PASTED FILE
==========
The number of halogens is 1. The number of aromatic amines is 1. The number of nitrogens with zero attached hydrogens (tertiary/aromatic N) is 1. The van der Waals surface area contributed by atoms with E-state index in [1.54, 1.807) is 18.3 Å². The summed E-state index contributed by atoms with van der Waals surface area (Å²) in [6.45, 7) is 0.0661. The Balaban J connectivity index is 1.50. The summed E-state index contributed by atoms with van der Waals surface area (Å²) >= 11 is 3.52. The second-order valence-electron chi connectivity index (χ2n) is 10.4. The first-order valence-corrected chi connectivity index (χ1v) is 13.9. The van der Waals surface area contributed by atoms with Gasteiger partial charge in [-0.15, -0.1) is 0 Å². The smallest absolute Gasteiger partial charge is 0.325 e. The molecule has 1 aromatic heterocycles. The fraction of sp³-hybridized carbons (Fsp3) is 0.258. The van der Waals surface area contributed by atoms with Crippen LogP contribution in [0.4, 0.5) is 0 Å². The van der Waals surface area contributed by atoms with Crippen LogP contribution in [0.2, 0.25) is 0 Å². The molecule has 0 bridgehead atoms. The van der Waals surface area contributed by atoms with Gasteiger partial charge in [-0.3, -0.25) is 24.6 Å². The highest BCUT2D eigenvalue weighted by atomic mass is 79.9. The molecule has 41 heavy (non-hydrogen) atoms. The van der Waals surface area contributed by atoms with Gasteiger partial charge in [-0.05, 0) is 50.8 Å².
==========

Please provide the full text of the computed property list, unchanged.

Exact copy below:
The number of halogens is 1. The number of aromatic amines is 1. The number of nitrogens with zero attached hydrogens (tertiary/aromatic N) is 1. The van der Waals surface area contributed by atoms with E-state index in [1.54, 1.807) is 18.3 Å². The summed E-state index contributed by atoms with van der Waals surface area (Å²) in [6.45, 7) is 0.0661. The Balaban J connectivity index is 1.50. The summed E-state index contributed by atoms with van der Waals surface area (Å²) >= 11 is 3.52. The second-order valence-electron chi connectivity index (χ2n) is 10.4. The first-order valence-corrected chi connectivity index (χ1v) is 13.9. The van der Waals surface area contributed by atoms with Gasteiger partial charge in [-0.15, -0.1) is 0 Å². The smallest absolute Gasteiger partial charge is 0.325 e. The molecule has 1 aromatic heterocycles. The fraction of sp³-hybridized carbons (Fsp3) is 0.258. The van der Waals surface area contributed by atoms with Crippen LogP contribution in [0.4, 0.5) is 0 Å². The van der Waals surface area contributed by atoms with Crippen LogP contribution in [0.2, 0.25) is 0 Å². The molecule has 0 bridgehead atoms. The van der Waals surface area contributed by atoms with Gasteiger partial charge in [-0.3, -0.25) is 24.6 Å². The highest BCUT2D eigenvalue weighted by atomic mass is 79.9. The molecule has 41 heavy (non-hydrogen) atoms. The van der Waals surface area contributed by atoms with Gasteiger partial charge in [-0.05, 0) is 50.8 Å².